This week’s puzzle is again from 1996, and it’s an Independent Inquisitor, which back then was just called Crossword. And, no, it’s not really number 39 in the series – there’d been a redesign of the page about nine or ten months earlier, and the counter had been reset to 1.
In contrast to the Enigmatic Variations puzzle last time, the preamble is a single sentence – but the puzzle has close to 50 clues, which I think may be the most I’ve put up (outside Jumbos).
Anyway, this week saw the appearance of this article. There was a gratifying surge in hits on the site, and a few complimentary emails, so thank you. It did not seem to be protocol for the setter to respond to queries in the comments (I checked a few of the earlier ‘Meet the Setter’ pages), but I will try to address some of them here, in the hope that people are still hanging around.
So, yes, I do set for The Times – there’s one coming up on October 1, just before my next update to the site. I was sort of glad not to be asked for my favourite clue, since I find it quite difficult to remember them (I was reminded that I got an Azed VHC for CHALET, which I cannot remember writing…) but here’s a couple from what you might call different levels:
From The Independent: “I herald a toss, possibly (5,2,5)”
From the Azed competition: “This word’s not right for ‘shy’ (5)”
Answers at the end, as per Guardian style.
And, hi, Meic – I reckon I’m unlikely to get over to Sussex any time soon either. But there’s a pretty good brewing culture here – our monthly subscription package should be here in a week or so.
We can’t determine whether many people followed the link to Marjorie’s site from the photograph. It was chosen partly because my eyes don’t appear – they have developed an alarming ability to slam shut as soon as a camera is aimed. I see Derek Harrison has kindly referenced the piece in his monthly newsletter, with a link to a photograph from 20 years ago. Hmmm – hair.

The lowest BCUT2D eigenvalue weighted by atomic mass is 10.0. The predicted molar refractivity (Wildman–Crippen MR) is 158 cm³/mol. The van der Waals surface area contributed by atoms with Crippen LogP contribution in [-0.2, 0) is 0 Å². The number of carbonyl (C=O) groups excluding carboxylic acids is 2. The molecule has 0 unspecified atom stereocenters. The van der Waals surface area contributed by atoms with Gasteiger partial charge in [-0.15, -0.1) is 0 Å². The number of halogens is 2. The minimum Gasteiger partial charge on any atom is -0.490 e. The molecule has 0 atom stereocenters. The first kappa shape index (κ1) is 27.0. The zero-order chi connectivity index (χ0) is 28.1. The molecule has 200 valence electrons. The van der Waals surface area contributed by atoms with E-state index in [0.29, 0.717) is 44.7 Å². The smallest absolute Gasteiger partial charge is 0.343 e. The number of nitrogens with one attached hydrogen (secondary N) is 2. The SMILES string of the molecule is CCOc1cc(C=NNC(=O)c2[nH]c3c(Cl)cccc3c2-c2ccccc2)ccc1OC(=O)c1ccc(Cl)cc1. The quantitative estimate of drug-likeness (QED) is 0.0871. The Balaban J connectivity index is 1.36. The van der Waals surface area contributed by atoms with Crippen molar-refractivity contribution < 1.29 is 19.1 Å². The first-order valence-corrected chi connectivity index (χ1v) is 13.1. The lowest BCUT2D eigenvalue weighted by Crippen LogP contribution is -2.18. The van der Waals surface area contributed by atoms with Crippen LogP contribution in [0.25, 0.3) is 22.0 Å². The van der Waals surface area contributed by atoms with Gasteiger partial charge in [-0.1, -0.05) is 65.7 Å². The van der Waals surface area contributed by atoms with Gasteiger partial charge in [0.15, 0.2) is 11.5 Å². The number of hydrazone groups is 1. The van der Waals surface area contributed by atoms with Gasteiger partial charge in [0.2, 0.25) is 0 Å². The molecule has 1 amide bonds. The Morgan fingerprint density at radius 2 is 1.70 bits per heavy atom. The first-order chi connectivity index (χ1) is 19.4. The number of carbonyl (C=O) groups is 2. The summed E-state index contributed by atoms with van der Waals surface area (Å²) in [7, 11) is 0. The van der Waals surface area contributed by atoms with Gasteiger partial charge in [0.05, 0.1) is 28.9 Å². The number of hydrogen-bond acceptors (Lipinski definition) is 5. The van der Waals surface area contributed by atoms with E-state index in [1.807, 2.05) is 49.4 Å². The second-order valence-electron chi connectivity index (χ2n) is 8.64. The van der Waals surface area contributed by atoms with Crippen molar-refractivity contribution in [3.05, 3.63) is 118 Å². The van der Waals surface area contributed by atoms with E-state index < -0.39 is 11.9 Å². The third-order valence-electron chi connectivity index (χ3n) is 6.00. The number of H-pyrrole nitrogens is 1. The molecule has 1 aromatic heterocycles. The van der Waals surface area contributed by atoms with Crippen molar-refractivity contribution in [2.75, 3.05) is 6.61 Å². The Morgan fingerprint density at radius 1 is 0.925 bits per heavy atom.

I would still maintain that I am not so prolific as claimed – I have estimated my output, and I think I will write my millionth word in a clue some time in 2023. Roger Squires has passed the two million clue mark. If I’m prolific then please advise of the word for that (simple use of prefixes not allowed).
In other news this week, I found myself pondering the number of variants of the Covid virus, and anxiously counting along the Greek alphabet. Mu, which is where we seem to be currently resting, is the twelfth letter, while Phi is down the line at no. 21. Given the number of letters we have skipped (‘variants of interest’ not ‘of concern’), there is both time, and every likelihood that I will not be faced with the same sort of problem that companies called Isis faced a few years ago.
And I would also like to point you at a book I finished this week (and, by implication, its predecessor): Seven Demons by Aidan Truhen, the sequel to The Price You Pay. The narrative voice strikes me as P G Wodehouse reimagined by Quentin Tarantino, with a helping of Zaphod Beeblebrox thrown in. The storyline is frequently violent, and the amount of swearing phenomenal (and, to be fair, these are characters you’d expect to swear a lot), but it is truly very funny. There’s even a bonus for lovers of pseudonyms: Aidan Truhen is a pair of anagrams of Diana Hunter, a key character in Nick Harkaway’s latest book Gnomon (if you look around the Web, you may find Mr Harkaway interviewing Mr Truhen…). Harkaway’s real surname is Cornwell, which he hasn’t used so to avert comment that he is making his way on the coat-tails of his famous father, David. You haven’t heard of David Cornwell, you say? That’s because he wrote under a pseudonym too: John le Carré.
This is getting unusually long for me, and the presence of a cat on my lap doesn’t help the spelling, so I shall cast off here. We have a foster cat with us at the moment, still rather timid, and I should spend a little time with him, too.
But not before the promised answers:
HEADS OR TAILS (anag. & lit.)
BRASH (brash – r = bash = attempt, shy & lit.)